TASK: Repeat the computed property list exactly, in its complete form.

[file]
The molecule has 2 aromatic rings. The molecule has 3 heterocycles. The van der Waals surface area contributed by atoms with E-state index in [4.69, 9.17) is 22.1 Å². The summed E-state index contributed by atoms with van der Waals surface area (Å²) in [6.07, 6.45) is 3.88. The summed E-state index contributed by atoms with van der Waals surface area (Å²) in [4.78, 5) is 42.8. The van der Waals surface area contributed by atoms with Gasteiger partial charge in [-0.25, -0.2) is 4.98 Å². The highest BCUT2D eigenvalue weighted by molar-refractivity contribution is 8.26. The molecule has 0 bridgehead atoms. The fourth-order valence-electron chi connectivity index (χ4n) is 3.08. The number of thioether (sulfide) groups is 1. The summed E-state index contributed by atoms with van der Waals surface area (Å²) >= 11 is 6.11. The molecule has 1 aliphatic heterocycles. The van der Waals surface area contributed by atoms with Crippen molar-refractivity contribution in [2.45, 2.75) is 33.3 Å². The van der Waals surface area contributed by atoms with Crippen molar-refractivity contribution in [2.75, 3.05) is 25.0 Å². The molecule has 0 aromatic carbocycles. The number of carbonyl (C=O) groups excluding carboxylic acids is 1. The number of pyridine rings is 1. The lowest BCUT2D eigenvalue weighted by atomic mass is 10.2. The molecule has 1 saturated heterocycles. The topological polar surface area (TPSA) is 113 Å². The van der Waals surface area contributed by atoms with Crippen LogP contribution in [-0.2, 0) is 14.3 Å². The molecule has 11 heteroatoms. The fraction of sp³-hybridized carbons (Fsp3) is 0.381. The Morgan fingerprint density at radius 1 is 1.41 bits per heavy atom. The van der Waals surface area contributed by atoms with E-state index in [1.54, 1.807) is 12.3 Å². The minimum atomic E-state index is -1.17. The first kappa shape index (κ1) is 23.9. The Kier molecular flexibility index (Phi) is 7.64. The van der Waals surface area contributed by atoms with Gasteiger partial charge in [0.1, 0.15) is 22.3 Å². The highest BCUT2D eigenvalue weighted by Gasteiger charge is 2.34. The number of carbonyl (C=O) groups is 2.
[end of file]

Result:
The molecule has 2 aromatic rings. The molecule has 3 heterocycles. The van der Waals surface area contributed by atoms with E-state index in [4.69, 9.17) is 22.1 Å². The summed E-state index contributed by atoms with van der Waals surface area (Å²) in [6.07, 6.45) is 3.88. The summed E-state index contributed by atoms with van der Waals surface area (Å²) in [4.78, 5) is 42.8. The van der Waals surface area contributed by atoms with Gasteiger partial charge in [-0.25, -0.2) is 4.98 Å². The highest BCUT2D eigenvalue weighted by molar-refractivity contribution is 8.26. The molecule has 0 bridgehead atoms. The fourth-order valence-electron chi connectivity index (χ4n) is 3.08. The number of thioether (sulfide) groups is 1. The summed E-state index contributed by atoms with van der Waals surface area (Å²) >= 11 is 6.11. The molecule has 1 aliphatic heterocycles. The van der Waals surface area contributed by atoms with Crippen molar-refractivity contribution in [2.45, 2.75) is 33.3 Å². The van der Waals surface area contributed by atoms with Crippen molar-refractivity contribution in [2.75, 3.05) is 25.0 Å². The molecule has 0 aromatic carbocycles. The number of carbonyl (C=O) groups excluding carboxylic acids is 1. The number of pyridine rings is 1. The lowest BCUT2D eigenvalue weighted by atomic mass is 10.2. The molecule has 1 saturated heterocycles. The topological polar surface area (TPSA) is 113 Å². The van der Waals surface area contributed by atoms with Crippen LogP contribution in [-0.2, 0) is 14.3 Å². The molecule has 11 heteroatoms. The fraction of sp³-hybridized carbons (Fsp3) is 0.381. The Morgan fingerprint density at radius 1 is 1.41 bits per heavy atom. The van der Waals surface area contributed by atoms with E-state index in [1.54, 1.807) is 12.3 Å². The minimum atomic E-state index is -1.17. The first kappa shape index (κ1) is 23.9. The Kier molecular flexibility index (Phi) is 7.64. The van der Waals surface area contributed by atoms with Gasteiger partial charge in [0.1, 0.15) is 22.3 Å². The highest BCUT2D eigenvalue weighted by Gasteiger charge is 2.34. The number of carbonyl (C=O) groups is 2.